Film Reviews | Salt Lake City Weekly

Subtle Tease

The beautiful Columbus melds architecture with deep humanity.

Scare Package

Salt Lake Film Society's October "Tower of Terror" does Halloween right.

Mixed Double

Battle of the Sexes captures the stop-start frustration of social progress.

Deep Focus

Stronger tells a tragic story with an emphasis on human connection.
Early in Stronger, director David Gordon Green constructs a scene that should be taught in film schools as a paradigm for avoiding exploitation of a real-life tragedy.

Double-Eh-Seven

American Assassin stumbles through a mix of gritty and crowd-pleasing espionage.
For decades, producers and filmmakers have been trying to solve a challenging dilemma: How to make a James Bond movie without James Bond?

Banter, Stage Left

The Trip to Spain is funniest when it's not trying to be a movie.
As movie trilogies go, The Trip is certainly an odd one.

Making Contact

Why Close Encounters on its 40th anniversary is the movie we need right now.
This summer, several generations of movie nerds paid homage to the 40th anniversary of one of the most influential movies of modern times: Star Wars.

Freedom of Choice

Good Time makes great cinema out of bad decisions.
There is one quiet scene in Good Time, and it's the first, as Nick Nikas (co-director Benny Safdie) is asked to play word association with a social services psychiatrist (Peter Verby).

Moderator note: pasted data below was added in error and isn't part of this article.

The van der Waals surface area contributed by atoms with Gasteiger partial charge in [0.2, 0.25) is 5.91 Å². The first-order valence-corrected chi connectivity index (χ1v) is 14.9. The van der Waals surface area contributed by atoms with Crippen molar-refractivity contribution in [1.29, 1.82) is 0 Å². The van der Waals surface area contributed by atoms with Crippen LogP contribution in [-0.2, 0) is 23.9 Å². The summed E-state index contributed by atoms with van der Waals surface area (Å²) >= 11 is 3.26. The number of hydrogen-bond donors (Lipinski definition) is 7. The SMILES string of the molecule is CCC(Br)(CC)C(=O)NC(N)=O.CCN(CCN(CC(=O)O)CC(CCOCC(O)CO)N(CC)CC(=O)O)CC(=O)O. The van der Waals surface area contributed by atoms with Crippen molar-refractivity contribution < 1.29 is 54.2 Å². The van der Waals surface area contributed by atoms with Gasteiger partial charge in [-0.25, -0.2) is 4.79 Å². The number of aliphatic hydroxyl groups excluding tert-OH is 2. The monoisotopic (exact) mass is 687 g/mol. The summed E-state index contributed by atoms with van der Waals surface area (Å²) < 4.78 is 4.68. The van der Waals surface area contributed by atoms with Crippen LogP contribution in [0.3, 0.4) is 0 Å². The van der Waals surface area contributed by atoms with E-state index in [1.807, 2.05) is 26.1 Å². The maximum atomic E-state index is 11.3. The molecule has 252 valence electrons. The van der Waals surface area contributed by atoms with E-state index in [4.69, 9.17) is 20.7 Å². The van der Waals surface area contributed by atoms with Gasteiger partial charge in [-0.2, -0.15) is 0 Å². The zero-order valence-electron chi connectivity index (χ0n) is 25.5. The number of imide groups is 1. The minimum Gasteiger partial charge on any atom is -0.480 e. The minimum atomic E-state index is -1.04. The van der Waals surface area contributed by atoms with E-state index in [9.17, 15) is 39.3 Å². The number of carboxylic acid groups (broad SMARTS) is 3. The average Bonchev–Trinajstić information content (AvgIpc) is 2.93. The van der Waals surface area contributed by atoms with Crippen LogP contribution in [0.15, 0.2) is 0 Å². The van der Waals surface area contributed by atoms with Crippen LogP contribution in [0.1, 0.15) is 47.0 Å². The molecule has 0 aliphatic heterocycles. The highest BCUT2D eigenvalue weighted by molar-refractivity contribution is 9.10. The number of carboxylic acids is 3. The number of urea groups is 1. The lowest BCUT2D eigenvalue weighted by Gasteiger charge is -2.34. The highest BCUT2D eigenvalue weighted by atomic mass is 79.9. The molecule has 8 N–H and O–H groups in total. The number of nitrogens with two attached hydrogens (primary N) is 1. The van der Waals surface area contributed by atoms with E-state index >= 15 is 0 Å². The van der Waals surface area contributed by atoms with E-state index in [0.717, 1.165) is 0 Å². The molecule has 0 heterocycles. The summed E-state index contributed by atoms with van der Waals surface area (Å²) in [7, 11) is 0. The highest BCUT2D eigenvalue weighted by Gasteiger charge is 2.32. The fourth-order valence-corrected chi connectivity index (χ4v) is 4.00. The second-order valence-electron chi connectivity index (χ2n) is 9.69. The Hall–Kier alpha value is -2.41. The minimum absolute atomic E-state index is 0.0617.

Don't Call It a Comeback

Steven Soderbergh returns to the big screen with slick heist caper.
Steven Soderbergh never went anywhere; let's get that out of the way right off the bat.

Beer (Film) Festival

Seven sudsy films to get you pumped for the 2017 Utah Beer Festival.
Cinema has the power to immerse us in an infinite number of worlds—and the world of beer is certainly one of them.

The War at Home

Detroit recreates one harrowing battle in an ongoing conflict.
Kathryn Bigelow's new film Detroit is about much more than Detroit.

Sheet Happens

A Ghost Story turns a simple image into a meditation on attachment and mortality.
It is, of course, perfectly ridiculous to think that a person in a sheet with two eyeholes could represent something transcendently mournful about humanity.

Paint by Numbers

Maudie is more gentle romance than portrait of a tortured artist.
Folk-art buffs and extremely patriotic Canadians might already know the story of Maud Lewis.

Human Grace

War for the Planet of the Apes finds blockbuster action in fighting our own impulse to violence.
It's not unusual for genre fiction to offer compelling allegories for our time.

Schoolyard Fight

Spider-Man: Homecoming brings a welcome focus on a 15-year-old hero.
Stipulated: Nobody needs another Spider-Man movie.

Second-Hand Roads

Baby Driver cruises through genre homage that feels surprisingly familiar.
Edgar Wright loves his genre cinema—of this there can be no doubt.

More (and More and More) Than Meets the Eye

How I survived 10 consecutive hours of Transformers movies.
June 21 marks the Transformers: The Last Knight release.

If You're Going to San Francisco

Fifty years on, Monterey Pop captures something that was more than a musical moment.
Director D.A. Pennebaker launches into the documentary Monterey Pop.

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